RTS

Incursion (Argonaut Games) [PC – Cancelled]

Incursion is a cancelled squad-based action game that was in development by Argonaut Games in late ‘90, possibly planned to be released on PC. While many other lost games by Argonaut were widely known, a few ones such as Kanaan and Incursion remained forgotten for many years. Argonaut is mostly remembered today as the studio behind such classic games as Starglider, Star Fox and Croc, but between the late ‘90s and early ‘00s they fell into obscurity, until their closure in 2004.

Incursion started development after the cancellation of Kanaan, by the same team. As it happened with Kanaan there are not many details about the game, but only a few small, pre-rendered images. Players would have used a squad of robots, to fight against other robots and aliens squads in different missions.

From what we can see from these images it seems Incursion would have been a real-time action / strategy game, in which players would give commands to their robot-allies while playing as one of them in third or first person view. The team attempted a 3D cell-shaded graphic style for their game, that looked quite awesome for its time.

After Incursion was canned, part of the team left Argonaut to form Pompom games. We tried to get in contact with a few developers who worked on Incursion, but with no luck. Only a few images are preserved below, to preserve the existence of this lost Argonaut project.

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Alien Reign (SquareSoft) [Playstation? – Cancelled]

Alien Reign is a cancelled sci-fi real time strategy game in development by SquareSoft USA (Redmond) in late 1995 / early 1996. While the project was still in early concept phase when it was canned and no console was decided yet, by looking at the partnership between Squaresoft and Sony in 1996 we can speculate that if only completed Alien Reign could have been released on the original Playstation (and maybe on PC?).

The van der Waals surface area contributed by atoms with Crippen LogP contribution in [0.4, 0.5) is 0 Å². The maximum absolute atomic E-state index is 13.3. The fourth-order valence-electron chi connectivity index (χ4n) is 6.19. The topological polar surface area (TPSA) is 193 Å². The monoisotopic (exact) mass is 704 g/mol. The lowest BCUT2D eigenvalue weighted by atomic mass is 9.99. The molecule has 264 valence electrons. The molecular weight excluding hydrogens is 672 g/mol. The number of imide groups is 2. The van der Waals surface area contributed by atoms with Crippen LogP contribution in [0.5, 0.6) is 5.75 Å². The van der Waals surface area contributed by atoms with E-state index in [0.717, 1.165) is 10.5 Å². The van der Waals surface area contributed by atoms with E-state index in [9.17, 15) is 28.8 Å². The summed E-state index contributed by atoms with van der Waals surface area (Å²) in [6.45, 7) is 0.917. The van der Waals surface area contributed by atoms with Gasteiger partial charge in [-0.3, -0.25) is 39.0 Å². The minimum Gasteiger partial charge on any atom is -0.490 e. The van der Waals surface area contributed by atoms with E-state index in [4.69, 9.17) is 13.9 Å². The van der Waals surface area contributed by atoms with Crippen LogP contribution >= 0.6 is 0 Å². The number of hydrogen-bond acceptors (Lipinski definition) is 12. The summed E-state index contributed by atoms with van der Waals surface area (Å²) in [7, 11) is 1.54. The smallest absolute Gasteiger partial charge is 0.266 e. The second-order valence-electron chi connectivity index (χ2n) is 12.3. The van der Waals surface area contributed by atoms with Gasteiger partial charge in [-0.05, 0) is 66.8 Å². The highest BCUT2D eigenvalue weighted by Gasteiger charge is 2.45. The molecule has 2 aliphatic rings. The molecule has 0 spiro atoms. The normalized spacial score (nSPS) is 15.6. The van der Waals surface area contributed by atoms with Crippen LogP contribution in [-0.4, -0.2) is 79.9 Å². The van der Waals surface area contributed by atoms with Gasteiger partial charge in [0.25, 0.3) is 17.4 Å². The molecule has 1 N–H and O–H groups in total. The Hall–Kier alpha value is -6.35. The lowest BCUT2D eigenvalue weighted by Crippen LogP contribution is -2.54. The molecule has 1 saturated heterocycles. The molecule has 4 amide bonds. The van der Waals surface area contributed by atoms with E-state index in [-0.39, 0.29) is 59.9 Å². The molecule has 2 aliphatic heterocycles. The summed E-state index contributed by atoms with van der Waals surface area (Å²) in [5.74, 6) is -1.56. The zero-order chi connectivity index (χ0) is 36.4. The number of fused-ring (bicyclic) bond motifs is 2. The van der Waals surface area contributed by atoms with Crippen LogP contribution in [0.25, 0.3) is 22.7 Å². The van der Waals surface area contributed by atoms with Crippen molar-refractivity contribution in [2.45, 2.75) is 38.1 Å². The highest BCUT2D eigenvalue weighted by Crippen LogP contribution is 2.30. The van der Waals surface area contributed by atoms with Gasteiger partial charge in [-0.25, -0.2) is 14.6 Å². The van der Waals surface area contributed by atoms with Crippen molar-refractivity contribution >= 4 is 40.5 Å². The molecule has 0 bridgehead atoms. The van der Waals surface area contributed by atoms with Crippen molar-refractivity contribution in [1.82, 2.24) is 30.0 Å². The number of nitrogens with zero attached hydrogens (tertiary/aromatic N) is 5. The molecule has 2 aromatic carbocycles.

The team that was working on Alien Reign was the same which worked on Secret of Evermore, released in October 1995 for the Super Nintendo. This would have been their second game, if Squaresoft Japan would have not closed them down in spring 1996.

Alien Rage was conceived while the Squaresoft USA team was waiting to know their fate while their parent company was going to decide what to do with their American branch. Clayton Kauzlaric, Daniel Dociu, Brad Clarkson and a few other Squaresoft developers tossed around ideas for this new RTS inspired by their love for Warcraft 2.

As wrote by Kauzlaric in his blog:

“We were just ramping up on 3D at Squaresoft during the completion of Evermore, and I was interested in finding tools that would be simple and easy for artists to pick up and learn quickly. KPT Bryce seemed like it had possibilities. I also wanted a look that wasn’t obviously made of tiles like most RTS games. I hoped our backgrounds could have larger pieces of nicely rendered terrain.

These pictures from March of 1996 are the result. I did the terrain. The buildings and robot were designed by our art director Daniel Dociu then modeled and rendered by Square’s resident Alias guru Brad Clarkson.”

When Squaresoft USA was closed down, many former developers (including Kauzlaric) were hired by Cavedog Entertainment (a sub-division of Humongous Entertainment). Cavedog was already working on a new, ambitious sci-fi RTS titled “Total Annihilation”, later presented at E3 1997. As wrote by Kauzlaric:

“It’s a small world. I was sitting in Redmond thinking up ways to incorporate 3D art into an RTS game. It turns out there was a guy just a couple miles away working on an engine for an RTS game with 3D height maps. Once those two thing met up, very good things started to happen.”

In the end Alien Reign was never released, but its concept somehow survived into the Total Annihilation project. As we can read on Wikipedia:

“Total Annihilation was a commercial success. It shipped 250,000 units by October 30, 1997. It ultimately sold over 1.5 million copies by 2002. The game was highly praised by critics, and won numerous awards, including GameSpot’s Game of the Year Award for 1997. It won GameSpy’s Top Ten Real-Time Strategy Games of All Time in 2004, leaving StarCraft in second place.”

 

Fate of the Dragon 2 [PC – Cancelled]

Three Kingdoms: Fate of the Dragon (or simply Fate of the Dragon for short in the U.S. version) is a RTS developed by Overmax Studios, (Now known as Object Software) and published in 2001 for PC. It is based on the historical background of the epic Romance of the Three Kingdoms.